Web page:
From Passion to Paycheck: Meet the Sneakerhead Who Started Nice Kicks

From Passion to Paycheck: Meet the Sneakerhead Who Started Nice Kicks

Matt Halfhill has a passion - sneakers.

He loves new shoes. So much so that he decided to follow his passion and open his own business in the sneaker industry.

But Matt hasn’t decided to compete against Nike or Adidas by making his own sneakers. Instead, he’s assembled a team of experts to write about them.

In this TGIM short, you'll...

  • Learn how to monetize your passion without selling physical products
  • Discover the origin of the popular #throwbackthursday hashtag
  • Find out how to build a strong bond of trust between you and your readers

Check out the full short below:

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Speaker 1: "Here's a thing you should know about Matt Halfhill, the founder of website, when you walk into his office, even if you're just there to interview him, he's going to check out what's on your feet. He really can't help himself."

Matt: "All the time. I saw your Asics as soon as you opened the door."

Speaker 1: "What are these? You can tell right away, because I got them [inaudible]."

Matt: "Yeah, they're Onitsuka Tigers. I believe those are the Mexico 66 actually which were made for the Olympics in 1966."

Speaker 1: "Needless to say, sneakers are Matt's thing and always have been. It all started with him buying discount shoes from a store he worked at in Canada, taking them home and selling them eBay. What tweaked him to the potential science of the sneaker obsessed world and gave him the eventual name for his company, happened when he was a teenager and his family relocated to another country."

Matt: "When I moved to the Caribbean when I was in tenth grade, those were the first words I heard when I walked in with my first pair of Air Jordans, "Those are nice kicks." That was when I really realized that sneakers were something more than just an American teenage thing. This is something global. It was really interesting that here I was in a third world nation, completely disconnected from so many things that I didn't even have dial-up Internet that was very reliable, yet we somehow all had very similar interest."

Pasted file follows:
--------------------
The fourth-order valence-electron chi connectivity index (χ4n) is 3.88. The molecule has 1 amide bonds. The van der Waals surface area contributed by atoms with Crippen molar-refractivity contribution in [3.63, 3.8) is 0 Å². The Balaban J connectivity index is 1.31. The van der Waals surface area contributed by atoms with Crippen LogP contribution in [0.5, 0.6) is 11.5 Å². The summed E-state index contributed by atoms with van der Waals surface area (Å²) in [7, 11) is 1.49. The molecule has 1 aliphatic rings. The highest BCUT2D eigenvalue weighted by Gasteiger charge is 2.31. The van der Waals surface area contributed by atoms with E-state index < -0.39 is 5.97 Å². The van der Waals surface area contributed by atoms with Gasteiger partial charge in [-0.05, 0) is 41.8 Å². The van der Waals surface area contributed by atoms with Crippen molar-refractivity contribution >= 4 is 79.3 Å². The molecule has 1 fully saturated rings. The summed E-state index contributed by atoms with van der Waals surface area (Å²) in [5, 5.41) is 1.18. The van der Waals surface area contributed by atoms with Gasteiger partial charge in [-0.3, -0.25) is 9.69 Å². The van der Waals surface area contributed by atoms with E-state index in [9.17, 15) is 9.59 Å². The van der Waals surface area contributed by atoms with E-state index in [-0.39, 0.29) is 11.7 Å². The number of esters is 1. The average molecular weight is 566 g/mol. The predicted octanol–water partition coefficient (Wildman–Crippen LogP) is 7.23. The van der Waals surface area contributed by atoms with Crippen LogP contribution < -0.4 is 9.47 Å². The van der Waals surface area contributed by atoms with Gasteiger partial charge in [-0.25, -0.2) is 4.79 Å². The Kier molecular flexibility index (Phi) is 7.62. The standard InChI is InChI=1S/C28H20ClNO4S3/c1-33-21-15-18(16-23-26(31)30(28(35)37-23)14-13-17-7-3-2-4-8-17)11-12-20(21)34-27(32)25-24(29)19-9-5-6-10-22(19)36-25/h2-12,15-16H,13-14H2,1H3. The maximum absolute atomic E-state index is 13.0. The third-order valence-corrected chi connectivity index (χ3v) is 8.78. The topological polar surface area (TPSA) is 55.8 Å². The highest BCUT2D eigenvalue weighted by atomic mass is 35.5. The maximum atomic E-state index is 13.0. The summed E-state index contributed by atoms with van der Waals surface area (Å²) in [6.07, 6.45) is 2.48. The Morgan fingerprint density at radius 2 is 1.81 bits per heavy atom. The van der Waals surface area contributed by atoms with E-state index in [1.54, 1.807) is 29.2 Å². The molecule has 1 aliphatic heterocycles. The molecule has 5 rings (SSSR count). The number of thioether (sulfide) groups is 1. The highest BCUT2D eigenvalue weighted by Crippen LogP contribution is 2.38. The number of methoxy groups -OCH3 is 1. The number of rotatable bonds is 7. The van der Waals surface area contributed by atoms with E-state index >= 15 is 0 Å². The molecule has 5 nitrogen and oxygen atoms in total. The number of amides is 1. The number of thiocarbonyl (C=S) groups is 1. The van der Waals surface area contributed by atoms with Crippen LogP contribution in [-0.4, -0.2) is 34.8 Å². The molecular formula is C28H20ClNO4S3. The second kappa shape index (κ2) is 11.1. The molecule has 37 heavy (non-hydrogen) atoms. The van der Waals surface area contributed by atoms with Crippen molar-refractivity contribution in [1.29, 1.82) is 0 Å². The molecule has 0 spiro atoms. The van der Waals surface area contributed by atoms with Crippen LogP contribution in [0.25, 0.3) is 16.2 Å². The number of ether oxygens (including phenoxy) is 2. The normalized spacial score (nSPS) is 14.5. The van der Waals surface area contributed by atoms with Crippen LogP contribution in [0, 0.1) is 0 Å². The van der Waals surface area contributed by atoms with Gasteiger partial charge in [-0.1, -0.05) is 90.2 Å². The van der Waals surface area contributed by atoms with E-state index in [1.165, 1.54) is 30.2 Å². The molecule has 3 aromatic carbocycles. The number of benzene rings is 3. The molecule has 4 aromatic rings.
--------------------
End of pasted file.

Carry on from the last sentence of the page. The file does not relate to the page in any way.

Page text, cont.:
Speaker 1: "Soon he was writing a blog that in 2006 morphed into a full on news and reviews website like buying a pair of insoles for some oversized sneakers, he was a need and filled it."

Matt: "I really wanted to stop getting in the business of buying and selling footwear and I really wanted to get into the business of just giving people information about upcoming footwear. The thing that I found was that there was not an authoritative voice or a very verifiable source for information on upcoming sneakers."

Speaker 1: "He did dip his feet back in the retail waters in 2010 with a brick and mortar store in Austin Texas but he's now licensed that operation to another company along with the online sales end of things. For Matt, it was all about keeping his focus on his passion, running one of the best sites for sneaker industry related news, rumors and updates."

Matt: "It used to be this really small group of kids that were weirdos, we were just weirdos that just liked shoes. Then the thing was is that it's just grown and grown and grown, and now the subculture it's a culture. It's not a subculture. It has gotten so massive."

Speaker 1: "It's a thriving business, everyday they'll get visitors from close two hundred different territories, 3.1 million site visits a month. There are eight full time employees getting the dirt on the latest releases from Nike, Adidas and Puma, what new technology is being used, which athletes are wearing what, and what pop culture icon has decided that sneakers are their new method of self-expression. He's got a radio show on Dash Radio and a YouTube channel."